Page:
Scientists say that even with the best and most expensive research available, a vaccine against SARS-CoV-2, the virus that causes COVID-19, is at least a year away. Scientists also say that the worst enemy of the virus is that cheap soap by your sink.
That’s because of simple chemistry. In soap lather, a combination of molecules assemble into bubble-like structures called micelles that trap viral matter and other biomaterials—grease, oil, dirt—and rinse them down the drain.
Thomas Gilbert is an associate professor of chemistry and chemical biology at Northeastern. Photo courtesy of Thomas Gilbert
The soaps we use contain a class of compounds called surfactants, which can neutralize germs in our skin such as SARS-CoV-2 and other coronaviruses, pathogens with a crown-like structure and an outer membrane made of lipid molecules and proteins.
“Surfactants basically pry open coronavirus particles and encapsulate viral molecules within micelles suspended in the lather clinging to your hands,” says Thomas Gilbert, an associate professor of chemistry and chemical biology at Northeastern. “That allows the deactivated viral material to be washed away as you rinse your hands.”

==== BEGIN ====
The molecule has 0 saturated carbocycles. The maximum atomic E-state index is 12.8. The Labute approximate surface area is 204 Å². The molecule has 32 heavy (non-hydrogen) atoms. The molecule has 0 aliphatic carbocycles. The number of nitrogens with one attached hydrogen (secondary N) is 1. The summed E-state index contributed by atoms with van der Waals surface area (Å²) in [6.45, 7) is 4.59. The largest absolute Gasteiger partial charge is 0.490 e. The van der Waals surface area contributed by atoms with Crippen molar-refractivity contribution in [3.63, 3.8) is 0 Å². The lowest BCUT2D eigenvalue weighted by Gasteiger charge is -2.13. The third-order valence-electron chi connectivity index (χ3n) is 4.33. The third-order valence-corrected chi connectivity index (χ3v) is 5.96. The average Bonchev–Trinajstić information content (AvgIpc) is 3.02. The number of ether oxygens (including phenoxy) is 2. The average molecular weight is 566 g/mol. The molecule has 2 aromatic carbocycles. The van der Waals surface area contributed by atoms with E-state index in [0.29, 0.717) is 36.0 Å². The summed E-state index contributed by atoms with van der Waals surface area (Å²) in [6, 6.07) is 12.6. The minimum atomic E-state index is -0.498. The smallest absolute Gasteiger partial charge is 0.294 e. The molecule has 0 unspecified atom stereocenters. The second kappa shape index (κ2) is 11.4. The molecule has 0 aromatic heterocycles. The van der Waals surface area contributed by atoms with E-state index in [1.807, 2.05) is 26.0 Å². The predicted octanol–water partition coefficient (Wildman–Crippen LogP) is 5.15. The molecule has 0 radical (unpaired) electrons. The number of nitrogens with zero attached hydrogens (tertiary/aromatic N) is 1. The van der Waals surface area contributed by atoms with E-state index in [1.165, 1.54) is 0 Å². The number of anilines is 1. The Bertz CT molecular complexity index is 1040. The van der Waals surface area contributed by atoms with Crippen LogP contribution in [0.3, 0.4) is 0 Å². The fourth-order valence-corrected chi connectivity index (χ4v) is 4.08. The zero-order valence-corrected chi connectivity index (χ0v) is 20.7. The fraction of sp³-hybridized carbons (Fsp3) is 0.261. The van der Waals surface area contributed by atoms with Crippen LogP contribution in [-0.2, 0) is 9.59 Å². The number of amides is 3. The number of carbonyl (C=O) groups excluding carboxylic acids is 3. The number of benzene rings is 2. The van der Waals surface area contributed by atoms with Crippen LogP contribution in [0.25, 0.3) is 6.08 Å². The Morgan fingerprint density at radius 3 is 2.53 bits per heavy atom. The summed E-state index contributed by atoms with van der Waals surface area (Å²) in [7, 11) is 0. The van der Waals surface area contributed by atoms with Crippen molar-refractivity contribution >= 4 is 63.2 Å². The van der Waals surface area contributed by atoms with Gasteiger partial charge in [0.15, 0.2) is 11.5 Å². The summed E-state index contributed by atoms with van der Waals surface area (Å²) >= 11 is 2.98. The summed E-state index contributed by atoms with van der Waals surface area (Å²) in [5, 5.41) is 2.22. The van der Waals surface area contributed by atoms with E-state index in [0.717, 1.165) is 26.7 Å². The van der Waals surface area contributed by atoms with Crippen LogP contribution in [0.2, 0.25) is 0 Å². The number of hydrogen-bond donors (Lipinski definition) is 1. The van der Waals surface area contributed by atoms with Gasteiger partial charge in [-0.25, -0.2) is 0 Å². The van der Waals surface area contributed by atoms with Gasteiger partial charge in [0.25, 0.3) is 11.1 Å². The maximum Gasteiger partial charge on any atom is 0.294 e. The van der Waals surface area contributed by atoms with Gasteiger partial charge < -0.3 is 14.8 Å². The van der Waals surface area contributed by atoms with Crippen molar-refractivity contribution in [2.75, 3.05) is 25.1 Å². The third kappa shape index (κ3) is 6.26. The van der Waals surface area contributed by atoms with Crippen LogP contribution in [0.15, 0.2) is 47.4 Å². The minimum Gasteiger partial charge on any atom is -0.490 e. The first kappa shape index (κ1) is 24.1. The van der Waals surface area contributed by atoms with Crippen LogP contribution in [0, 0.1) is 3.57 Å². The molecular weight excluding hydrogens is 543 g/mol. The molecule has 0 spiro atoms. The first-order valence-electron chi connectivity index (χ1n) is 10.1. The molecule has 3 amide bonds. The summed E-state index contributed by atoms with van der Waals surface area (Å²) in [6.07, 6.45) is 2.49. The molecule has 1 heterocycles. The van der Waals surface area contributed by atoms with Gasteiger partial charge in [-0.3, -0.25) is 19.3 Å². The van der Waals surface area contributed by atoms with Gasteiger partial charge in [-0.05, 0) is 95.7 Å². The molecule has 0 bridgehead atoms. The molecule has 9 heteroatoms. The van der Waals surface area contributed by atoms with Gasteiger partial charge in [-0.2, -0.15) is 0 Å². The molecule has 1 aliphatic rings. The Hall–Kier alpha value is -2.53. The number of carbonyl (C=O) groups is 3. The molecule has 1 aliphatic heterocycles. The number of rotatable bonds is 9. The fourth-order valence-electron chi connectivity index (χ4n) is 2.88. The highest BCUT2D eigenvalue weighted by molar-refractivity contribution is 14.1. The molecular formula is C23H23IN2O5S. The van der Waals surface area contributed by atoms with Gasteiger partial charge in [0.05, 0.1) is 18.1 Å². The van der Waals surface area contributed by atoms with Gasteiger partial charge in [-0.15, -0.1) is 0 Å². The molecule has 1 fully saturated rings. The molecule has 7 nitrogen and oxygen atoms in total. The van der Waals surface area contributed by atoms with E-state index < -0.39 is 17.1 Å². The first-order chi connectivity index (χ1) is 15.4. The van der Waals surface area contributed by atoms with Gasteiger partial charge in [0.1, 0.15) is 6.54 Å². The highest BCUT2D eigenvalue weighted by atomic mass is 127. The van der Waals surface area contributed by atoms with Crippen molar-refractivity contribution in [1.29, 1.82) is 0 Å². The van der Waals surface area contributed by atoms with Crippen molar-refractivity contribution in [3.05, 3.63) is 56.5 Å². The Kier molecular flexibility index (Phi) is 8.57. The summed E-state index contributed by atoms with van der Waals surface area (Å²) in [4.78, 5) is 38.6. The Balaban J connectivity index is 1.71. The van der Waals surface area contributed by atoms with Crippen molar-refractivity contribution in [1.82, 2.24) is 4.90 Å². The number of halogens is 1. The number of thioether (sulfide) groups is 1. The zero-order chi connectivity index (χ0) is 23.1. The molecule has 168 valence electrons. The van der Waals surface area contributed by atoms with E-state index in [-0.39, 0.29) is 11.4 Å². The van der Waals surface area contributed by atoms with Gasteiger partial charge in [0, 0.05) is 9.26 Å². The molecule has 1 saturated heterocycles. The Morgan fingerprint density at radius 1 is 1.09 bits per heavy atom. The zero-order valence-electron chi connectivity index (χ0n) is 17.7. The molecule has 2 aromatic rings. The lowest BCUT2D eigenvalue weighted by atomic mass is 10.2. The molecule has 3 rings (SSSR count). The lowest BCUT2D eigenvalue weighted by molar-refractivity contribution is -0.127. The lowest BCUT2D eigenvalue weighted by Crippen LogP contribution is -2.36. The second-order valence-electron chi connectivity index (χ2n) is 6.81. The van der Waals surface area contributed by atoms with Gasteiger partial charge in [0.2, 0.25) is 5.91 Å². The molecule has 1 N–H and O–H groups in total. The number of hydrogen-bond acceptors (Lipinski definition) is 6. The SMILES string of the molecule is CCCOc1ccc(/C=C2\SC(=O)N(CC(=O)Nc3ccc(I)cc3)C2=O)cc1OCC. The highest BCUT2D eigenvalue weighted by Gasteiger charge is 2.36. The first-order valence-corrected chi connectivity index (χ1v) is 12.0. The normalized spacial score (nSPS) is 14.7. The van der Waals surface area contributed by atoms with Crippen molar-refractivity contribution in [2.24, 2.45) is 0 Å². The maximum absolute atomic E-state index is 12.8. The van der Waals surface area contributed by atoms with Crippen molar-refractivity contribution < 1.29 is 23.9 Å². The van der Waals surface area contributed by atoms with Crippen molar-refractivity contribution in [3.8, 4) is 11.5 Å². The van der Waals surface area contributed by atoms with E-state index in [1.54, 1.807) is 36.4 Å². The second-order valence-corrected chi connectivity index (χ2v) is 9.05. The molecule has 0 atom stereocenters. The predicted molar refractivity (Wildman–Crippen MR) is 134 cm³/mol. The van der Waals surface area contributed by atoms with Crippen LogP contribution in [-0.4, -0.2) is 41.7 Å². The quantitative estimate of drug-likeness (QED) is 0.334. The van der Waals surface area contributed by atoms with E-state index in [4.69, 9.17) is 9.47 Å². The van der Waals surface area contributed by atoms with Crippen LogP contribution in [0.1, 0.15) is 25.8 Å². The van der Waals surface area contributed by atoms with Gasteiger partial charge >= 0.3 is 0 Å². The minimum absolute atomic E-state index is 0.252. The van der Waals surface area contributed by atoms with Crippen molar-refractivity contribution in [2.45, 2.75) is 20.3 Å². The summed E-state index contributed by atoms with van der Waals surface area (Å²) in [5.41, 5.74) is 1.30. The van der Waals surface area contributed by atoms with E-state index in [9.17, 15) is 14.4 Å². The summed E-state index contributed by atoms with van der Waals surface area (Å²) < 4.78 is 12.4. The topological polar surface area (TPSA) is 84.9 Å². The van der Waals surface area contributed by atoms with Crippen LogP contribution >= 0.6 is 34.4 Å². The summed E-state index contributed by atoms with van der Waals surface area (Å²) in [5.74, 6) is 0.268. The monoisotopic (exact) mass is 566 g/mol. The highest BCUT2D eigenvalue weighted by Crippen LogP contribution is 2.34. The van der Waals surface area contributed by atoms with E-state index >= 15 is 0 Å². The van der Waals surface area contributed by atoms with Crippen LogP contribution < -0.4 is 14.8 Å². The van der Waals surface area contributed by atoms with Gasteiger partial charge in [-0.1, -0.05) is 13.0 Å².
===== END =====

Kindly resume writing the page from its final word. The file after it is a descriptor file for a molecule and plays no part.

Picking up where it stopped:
SARS-CoV-2 spreads through the air in the form of small particles that an infected person near you breathed, sneezed, coughed, or let loose while talking. They can enter your body through the eyes, mouth, or nose. Recent findings suggest that those germs can also survive hours, even days, when they land on objects made of plastic, metal, and cardboard.
Because the virus can also be contracted by transporting germs from such contaminated objects into your body after you touch your face, public health officials have pushed hand-washing as one of the best ways to protect against COVID-19.
“All hand soaps do basically the same thing in terms of cleaning because they all contain surfactants material,” Gilbert says. “[That] gives them the power to solubilize viral debris and the residues of other biological material, such as mucus and other fluids from an infected person’s respiratory system.”